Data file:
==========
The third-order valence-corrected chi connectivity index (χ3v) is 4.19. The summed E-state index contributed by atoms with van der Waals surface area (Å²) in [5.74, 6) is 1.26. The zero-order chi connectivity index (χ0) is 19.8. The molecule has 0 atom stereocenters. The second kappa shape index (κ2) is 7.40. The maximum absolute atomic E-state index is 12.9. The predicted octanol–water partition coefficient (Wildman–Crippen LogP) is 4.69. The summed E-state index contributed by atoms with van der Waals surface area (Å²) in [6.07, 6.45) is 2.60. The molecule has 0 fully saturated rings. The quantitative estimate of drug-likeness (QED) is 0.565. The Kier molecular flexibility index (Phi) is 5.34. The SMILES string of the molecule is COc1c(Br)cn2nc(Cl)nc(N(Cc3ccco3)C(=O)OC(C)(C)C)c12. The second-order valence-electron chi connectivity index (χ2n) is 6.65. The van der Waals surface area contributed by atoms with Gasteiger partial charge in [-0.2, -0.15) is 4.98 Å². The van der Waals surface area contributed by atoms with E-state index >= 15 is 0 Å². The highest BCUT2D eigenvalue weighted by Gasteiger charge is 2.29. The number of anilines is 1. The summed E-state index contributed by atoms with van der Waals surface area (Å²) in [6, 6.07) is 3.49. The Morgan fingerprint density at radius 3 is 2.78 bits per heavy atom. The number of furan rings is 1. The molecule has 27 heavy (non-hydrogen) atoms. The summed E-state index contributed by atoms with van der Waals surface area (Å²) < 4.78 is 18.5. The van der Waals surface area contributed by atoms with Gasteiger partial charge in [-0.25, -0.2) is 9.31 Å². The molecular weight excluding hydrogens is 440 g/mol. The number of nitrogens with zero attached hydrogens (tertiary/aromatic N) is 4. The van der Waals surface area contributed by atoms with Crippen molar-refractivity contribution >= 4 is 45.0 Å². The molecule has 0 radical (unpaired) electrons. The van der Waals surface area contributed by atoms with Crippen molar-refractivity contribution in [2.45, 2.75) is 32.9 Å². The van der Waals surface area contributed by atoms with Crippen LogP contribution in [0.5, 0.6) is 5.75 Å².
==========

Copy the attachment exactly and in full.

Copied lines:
The third-order valence-corrected chi connectivity index (χ3v) is 4.19. The summed E-state index contributed by atoms with van der Waals surface area (Å²) in [5.74, 6) is 1.26. The zero-order chi connectivity index (χ0) is 19.8. The molecule has 0 atom stereocenters. The second kappa shape index (κ2) is 7.40. The maximum absolute atomic E-state index is 12.9. The predicted octanol–water partition coefficient (Wildman–Crippen LogP) is 4.69. The summed E-state index contributed by atoms with van der Waals surface area (Å²) in [6.07, 6.45) is 2.60. The molecule has 0 fully saturated rings. The quantitative estimate of drug-likeness (QED) is 0.565. The Kier molecular flexibility index (Phi) is 5.34. The SMILES string of the molecule is COc1c(Br)cn2nc(Cl)nc(N(Cc3ccco3)C(=O)OC(C)(C)C)c12. The second-order valence-electron chi connectivity index (χ2n) is 6.65. The van der Waals surface area contributed by atoms with Gasteiger partial charge in [-0.2, -0.15) is 4.98 Å². The van der Waals surface area contributed by atoms with E-state index >= 15 is 0 Å². The highest BCUT2D eigenvalue weighted by Gasteiger charge is 2.29. The number of anilines is 1. The summed E-state index contributed by atoms with van der Waals surface area (Å²) in [6, 6.07) is 3.49. The Morgan fingerprint density at radius 3 is 2.78 bits per heavy atom. The number of furan rings is 1. The molecule has 27 heavy (non-hydrogen) atoms. The summed E-state index contributed by atoms with van der Waals surface area (Å²) < 4.78 is 18.5. The van der Waals surface area contributed by atoms with Gasteiger partial charge in [-0.25, -0.2) is 9.31 Å². The molecular weight excluding hydrogens is 440 g/mol. The number of nitrogens with zero attached hydrogens (tertiary/aromatic N) is 4. The van der Waals surface area contributed by atoms with Crippen molar-refractivity contribution >= 4 is 45.0 Å². The molecule has 0 radical (unpaired) electrons. The van der Waals surface area contributed by atoms with Crippen molar-refractivity contribution in [2.45, 2.75) is 32.9 Å². The van der Waals surface area contributed by atoms with Crippen LogP contribution in [0.5, 0.6) is 5.75 Å².